5 Rules of Numerals


This is not such a tricky part of speech, compared, for example, to nouns or verbs. But there are a few mistakes that persecute students (and teachers) right up to the highest levels of language knowledge.

Rule #1. 40

The number 40 is written as forty. That is right, forty, not fourty, as logic suggests. Why? Why is there a letter u in the words four, fourth, fourteen, and there is no such a one in the word forty? It is unlikely that this question will be answered more accurately than "it happens". After all, until the 17th century, the number 40 was written exactly as fourty, and then the letter u was lost somewhere. Apparently, no one was worried about it, and forty became a grammatical norm.

Rule #2. Hyphen

One more thing that is easier to remember than to understand. You need a hyphen in numbers from 21 to 99 (except for multiple of ten, that is, for 30, 40, 50, etc.).

It is about thirty-two people, do not you think that twenty servings will not be enough?

How many times have I told you this, thirty-three or thirty-four? We did not reach thirty.

For the sake of justice, we note that not all native speakers follow this rule.

Rule #3. The Mysterious History of Thousands and Hundreds

What about the next logical question? When we talk about a few thousand or hundred, do we use a plural number? The obvious question, but are you ready to answer it right now?

This rule will also have to be remembered. In numbers where there is "a certain number of thousands" (or millions, billions) these same thousands and billions are in the singular: two hundred or three thousand (and also million, billion).

Three thousand people are invited to a banquet.

In my opinion, we are talking about different numbers. Initially, it was planned to use nine million dollars, is not it?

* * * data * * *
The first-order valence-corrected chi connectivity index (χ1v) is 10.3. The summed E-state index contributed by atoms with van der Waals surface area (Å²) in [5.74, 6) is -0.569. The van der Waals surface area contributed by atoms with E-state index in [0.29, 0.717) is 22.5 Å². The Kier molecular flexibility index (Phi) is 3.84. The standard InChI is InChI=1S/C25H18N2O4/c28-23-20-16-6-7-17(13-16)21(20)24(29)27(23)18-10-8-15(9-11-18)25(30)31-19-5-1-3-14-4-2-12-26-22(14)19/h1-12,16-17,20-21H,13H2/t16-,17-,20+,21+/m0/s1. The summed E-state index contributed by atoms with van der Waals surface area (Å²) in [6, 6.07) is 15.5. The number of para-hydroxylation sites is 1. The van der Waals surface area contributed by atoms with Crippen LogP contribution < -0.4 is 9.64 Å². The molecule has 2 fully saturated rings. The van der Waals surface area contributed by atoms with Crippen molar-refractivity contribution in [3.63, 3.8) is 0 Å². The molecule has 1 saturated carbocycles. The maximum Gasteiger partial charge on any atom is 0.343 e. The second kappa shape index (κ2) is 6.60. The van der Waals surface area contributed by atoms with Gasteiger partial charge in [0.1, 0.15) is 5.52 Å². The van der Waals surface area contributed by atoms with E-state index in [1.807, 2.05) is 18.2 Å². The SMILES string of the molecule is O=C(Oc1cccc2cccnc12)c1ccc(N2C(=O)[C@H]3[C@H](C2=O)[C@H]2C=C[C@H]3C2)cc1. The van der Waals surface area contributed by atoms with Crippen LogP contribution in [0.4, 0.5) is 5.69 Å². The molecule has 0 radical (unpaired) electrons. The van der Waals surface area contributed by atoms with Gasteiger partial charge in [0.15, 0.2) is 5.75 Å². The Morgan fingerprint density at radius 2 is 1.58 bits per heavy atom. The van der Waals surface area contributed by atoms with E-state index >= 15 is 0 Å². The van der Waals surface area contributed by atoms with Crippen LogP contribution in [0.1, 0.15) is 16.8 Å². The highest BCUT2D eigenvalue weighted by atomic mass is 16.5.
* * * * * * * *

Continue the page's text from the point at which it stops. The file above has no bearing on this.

The exceptions are the phrase "hundreds of", "thousands of," "millions of", etc., and all the other cases when we are talking about hundreds or thousands without naming a specific number.

We spent hundreds of hours to show them how to behave properly in this area.

It is about millions of rare animals that are endangered.

Rule #4. Your Favorite Percent


People fall into two categories. The first understand well percent and easily deal with it, while the second is going crazy from one realization that they will have to work with percent.

There is often confusion on this topic. You must remember that the percentage is always percent (or per cent, if you communicate with a Briton), but never percents.

50 percent of the work is completed.

I own 75 percent of the company's shares, it is pointless for you to tell me anything.

Rule #5. Numeral as Part of a Compound Adjective

And the last moment, perhaps the most difficult. Is it always necessary to put a noun in the plural after the numerals? It turns out that not always – let us understand.

The numeral in English can play 2 different roles in the sentence. It can mean the amount of something, for example, nine horses, three guitars. The second option is that it can be part of a compound adjective, for example, a three-hour session. If it still sounds confusing, then try the next trick. If the numeral answers the question "how much?" – this is the number. How much – three pieces of bread, five shirts – this is the amount. And if it answers the question "what?" – this is a compound adjective: five-star, three-yard.

The difficult part is over on this, and the rule itself is very simple. The plural is needed with quantity ("how much?"):

Today, one will bring us seven new glasses, because all the old ones were broken.

Three dogs live in their apartment.

But with the compound adjective ("what?"), on the contrary, it is not necessary. And one more thing. Since this is the compound adjective, it is written with a hyphen:

Three-meter springboard does not pose a particular danger.

It was a four-hour performance of questionable content, so I cannot say that I was satisfied.

Be careful with these rules and you will not have any grammatical problems.

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